Realism in Middle-earth

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Glorelendil
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Realism in Middle-earth

Post by Glorelendil » Wed Jan 03, 2018 2:24 pm

The discussion in a few different threads got me thinking about "realism" in Tolkien's world. What occurs to me is that perhaps there are (at least) two different ways of interpreting the incredible detail and narrative consistency that Tolkien exhibits.

From one viewpoint his precise use of language, his creation of new languages, and his deep knowledge of medieval cultures are all examples of accuracy, and evidence for realism. Seen through this lens, Middle-earth is a kind of simulation: fictional but plausible peoples living, working, fighting, trading with each other in a world that is, yes, infused with magic but still free of the inconsistencies and contradictions that are rife in most fictional worlds. And thus to fill in the blank spaces you can ask completely reasonable questions about populations and commerce and society and government by using historical precedent. "What do people tend to do in this situation?" "What patterns repeat themselves across human societies?" "How would supply and demand affect this market?" And you get totally reasonable answers.

From another viewpoint, though, one that I espouse, all that detail and consistency and precision is evidence that Tolkien was trying to bring his world to life by making it believable at an emotional (dare I say Jungian?) level, but not necessarily by trying to make it realistic in every way. I'm not an expert on all his letters and other writings, but I know he said that he was envious of the mythologies that other cultures had, and wanted to create a similar mythology for England. Not a history, a mythology. Through this lens, inconsistencies and implausibilities aren't a big deal and don't need to be explained away, and when filling in the blanks left by Tolkien, the question of "what would most likely happen?" isn't really important.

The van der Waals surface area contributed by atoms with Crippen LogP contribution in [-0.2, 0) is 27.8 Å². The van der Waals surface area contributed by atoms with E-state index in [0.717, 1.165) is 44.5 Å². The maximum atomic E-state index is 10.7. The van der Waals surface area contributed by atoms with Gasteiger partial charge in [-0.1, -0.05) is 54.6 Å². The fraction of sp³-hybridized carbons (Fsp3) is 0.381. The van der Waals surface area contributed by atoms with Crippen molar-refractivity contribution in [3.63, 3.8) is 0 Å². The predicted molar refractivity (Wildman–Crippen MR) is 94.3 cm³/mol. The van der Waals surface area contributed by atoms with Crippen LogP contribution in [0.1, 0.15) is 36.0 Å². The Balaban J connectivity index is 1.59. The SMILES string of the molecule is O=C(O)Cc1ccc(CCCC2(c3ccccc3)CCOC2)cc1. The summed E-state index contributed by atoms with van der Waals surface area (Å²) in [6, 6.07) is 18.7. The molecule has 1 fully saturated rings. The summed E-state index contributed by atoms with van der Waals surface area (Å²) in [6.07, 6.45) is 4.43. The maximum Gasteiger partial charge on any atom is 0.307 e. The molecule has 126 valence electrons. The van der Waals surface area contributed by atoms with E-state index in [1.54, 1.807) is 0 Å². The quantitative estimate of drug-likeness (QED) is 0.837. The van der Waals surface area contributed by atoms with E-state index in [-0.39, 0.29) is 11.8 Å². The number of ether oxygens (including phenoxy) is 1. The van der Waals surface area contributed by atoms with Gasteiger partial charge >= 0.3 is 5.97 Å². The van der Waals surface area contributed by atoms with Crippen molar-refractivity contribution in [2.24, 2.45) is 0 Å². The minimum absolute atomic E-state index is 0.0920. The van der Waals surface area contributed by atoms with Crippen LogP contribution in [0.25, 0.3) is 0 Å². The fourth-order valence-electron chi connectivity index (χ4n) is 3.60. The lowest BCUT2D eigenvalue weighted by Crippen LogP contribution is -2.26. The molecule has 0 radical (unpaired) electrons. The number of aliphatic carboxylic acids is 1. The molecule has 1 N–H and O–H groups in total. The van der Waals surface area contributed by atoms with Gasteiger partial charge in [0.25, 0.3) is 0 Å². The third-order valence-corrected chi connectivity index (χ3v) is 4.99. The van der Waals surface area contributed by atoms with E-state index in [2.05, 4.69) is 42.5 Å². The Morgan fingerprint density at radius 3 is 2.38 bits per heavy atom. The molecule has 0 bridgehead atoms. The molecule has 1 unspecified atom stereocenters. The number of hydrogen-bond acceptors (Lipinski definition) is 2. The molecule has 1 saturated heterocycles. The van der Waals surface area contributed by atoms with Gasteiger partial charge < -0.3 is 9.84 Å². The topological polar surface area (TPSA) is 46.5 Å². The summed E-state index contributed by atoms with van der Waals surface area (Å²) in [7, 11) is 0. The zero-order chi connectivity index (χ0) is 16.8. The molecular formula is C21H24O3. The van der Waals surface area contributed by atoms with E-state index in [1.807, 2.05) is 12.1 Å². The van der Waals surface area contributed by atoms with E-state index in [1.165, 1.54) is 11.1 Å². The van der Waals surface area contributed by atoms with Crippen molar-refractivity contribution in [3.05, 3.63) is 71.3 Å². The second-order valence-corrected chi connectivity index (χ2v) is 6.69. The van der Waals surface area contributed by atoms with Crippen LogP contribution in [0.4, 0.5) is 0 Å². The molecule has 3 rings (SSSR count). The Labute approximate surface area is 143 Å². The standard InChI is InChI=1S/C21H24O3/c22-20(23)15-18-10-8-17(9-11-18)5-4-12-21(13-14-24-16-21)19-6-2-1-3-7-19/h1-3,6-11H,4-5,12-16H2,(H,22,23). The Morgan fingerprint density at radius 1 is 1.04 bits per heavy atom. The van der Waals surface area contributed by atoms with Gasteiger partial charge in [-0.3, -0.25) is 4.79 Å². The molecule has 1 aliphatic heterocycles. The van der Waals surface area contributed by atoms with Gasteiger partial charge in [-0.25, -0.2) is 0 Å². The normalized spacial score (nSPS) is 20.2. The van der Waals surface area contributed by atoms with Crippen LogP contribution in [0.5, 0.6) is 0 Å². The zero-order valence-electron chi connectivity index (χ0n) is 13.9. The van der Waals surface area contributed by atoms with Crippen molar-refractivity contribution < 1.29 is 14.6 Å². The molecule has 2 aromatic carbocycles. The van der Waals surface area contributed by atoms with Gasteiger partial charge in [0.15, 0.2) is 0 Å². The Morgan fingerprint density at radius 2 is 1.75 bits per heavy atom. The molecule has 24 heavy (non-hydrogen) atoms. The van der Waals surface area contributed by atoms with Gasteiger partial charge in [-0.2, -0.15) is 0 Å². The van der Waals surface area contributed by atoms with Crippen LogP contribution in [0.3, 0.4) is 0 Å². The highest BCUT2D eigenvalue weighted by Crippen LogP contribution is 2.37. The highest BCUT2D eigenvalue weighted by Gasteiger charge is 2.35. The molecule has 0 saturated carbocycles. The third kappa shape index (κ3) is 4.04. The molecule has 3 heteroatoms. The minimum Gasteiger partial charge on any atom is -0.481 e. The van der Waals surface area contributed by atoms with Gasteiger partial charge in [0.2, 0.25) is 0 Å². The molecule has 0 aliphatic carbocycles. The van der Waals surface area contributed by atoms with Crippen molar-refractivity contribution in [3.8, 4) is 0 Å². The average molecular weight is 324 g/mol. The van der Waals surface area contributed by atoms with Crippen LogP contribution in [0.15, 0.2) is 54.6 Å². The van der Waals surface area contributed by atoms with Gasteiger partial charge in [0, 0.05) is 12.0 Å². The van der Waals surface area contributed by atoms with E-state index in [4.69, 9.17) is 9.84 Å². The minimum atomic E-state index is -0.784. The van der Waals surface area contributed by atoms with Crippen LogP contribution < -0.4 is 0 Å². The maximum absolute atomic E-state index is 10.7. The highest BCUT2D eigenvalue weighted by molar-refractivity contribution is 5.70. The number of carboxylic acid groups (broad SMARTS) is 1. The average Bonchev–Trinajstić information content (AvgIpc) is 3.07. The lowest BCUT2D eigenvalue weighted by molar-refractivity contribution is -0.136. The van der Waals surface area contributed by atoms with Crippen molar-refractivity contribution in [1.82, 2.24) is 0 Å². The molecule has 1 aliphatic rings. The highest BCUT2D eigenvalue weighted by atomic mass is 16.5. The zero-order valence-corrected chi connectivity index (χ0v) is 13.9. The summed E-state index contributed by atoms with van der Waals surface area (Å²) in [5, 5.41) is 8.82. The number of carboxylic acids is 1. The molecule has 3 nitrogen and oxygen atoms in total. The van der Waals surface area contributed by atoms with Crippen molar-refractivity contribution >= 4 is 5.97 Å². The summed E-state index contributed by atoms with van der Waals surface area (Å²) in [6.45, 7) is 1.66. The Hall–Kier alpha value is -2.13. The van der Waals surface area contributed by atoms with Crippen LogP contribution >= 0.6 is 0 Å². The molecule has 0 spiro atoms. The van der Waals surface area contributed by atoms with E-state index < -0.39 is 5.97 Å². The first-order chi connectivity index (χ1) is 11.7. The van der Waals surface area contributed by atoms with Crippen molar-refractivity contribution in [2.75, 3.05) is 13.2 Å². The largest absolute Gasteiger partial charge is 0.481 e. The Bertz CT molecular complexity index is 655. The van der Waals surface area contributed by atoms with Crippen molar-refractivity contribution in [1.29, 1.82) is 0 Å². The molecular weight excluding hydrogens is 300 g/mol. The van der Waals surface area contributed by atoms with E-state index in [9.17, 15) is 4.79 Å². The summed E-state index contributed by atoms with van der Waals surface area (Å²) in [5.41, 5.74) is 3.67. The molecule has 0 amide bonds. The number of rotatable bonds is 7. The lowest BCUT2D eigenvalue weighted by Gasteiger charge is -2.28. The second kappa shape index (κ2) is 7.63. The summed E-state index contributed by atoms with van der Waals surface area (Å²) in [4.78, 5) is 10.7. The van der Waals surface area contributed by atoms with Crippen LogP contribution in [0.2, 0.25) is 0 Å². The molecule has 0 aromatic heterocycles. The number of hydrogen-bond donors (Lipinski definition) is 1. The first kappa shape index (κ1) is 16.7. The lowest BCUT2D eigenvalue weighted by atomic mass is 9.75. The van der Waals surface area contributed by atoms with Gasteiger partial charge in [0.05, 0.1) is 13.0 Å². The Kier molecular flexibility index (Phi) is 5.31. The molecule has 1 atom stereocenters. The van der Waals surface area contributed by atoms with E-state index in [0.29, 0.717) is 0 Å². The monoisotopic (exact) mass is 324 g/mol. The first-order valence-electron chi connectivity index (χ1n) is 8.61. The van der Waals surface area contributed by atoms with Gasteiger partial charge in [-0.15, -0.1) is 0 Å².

I hesitate to offer too many examples, because I know that's going to trigger a realism debate, with lots of carefully thought out explanations for why such-and-such is not un-realistic* but here's one:

Mantel shelf clocks. Their presence in the Hobbit suggests an anachronistic level of technical sophistication that doesn't mesh with what we see in, for example, Minas Tirith. To the realists this requires an explanation (and I've seen some good ones), but to the mythologists this gets a shrug. Yeah, it doesn't really make sense. But it doesn't matter because it's a myth, any more than it matters that plate armor in Arthurian legend is anachronistic. (With the acknowledgement that, for some, that anachronism matters very much.)